Mark Zuckerberg had a dream that one day, as The New Yorker described it, users "will read articles, visit restaurants, and watch movies based on what their Facebook friends have recommended, not, say, based on a page that Google’s algorithm sends them to." Why search when you can follow? And if that dream led to Zuckerberg collecting data from the million sites that enabled the company's Facebook Connect software, well, who was he to turn it away? Perhaps unsurprisingly, this dream and its tracking dividends did not sit well with Google engineer Brian Kennish. As a response to recent oops-our-bads in the privacy department, Kennish whipped up a little browser extension called "Facebook Disconnect" that strips away Facebook's integration. It's only available on Google Chrome, which has pretty quickly managed to corner 12 percent of the market. But don't chalk this up to the go-get-'em initiative of a dutiful underling. Kennish tells TechCrunch, "Nobody at Google asked or encouraged me to do so, or probably, even knows who I am." A fat bonus should teach him to check with his superiors first.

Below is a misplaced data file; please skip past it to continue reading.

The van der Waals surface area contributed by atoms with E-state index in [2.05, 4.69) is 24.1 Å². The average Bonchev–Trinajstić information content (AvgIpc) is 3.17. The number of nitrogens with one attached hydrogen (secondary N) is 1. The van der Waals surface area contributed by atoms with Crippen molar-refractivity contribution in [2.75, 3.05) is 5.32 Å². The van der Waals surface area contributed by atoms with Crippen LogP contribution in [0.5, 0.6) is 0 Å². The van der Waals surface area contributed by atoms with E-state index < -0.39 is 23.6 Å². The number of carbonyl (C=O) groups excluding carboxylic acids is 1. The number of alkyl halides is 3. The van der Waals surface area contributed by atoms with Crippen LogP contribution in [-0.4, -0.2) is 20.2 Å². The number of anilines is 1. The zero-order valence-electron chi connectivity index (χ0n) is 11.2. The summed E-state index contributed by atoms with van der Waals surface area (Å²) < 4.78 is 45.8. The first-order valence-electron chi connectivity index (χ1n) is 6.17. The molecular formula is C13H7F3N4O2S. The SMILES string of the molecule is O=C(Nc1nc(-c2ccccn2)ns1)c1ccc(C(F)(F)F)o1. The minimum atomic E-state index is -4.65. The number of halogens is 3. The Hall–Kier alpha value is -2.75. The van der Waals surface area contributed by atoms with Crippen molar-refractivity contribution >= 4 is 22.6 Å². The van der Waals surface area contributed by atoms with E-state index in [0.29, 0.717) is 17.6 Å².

Google Engineer Builds Facebook Disconnect [TechCrunch]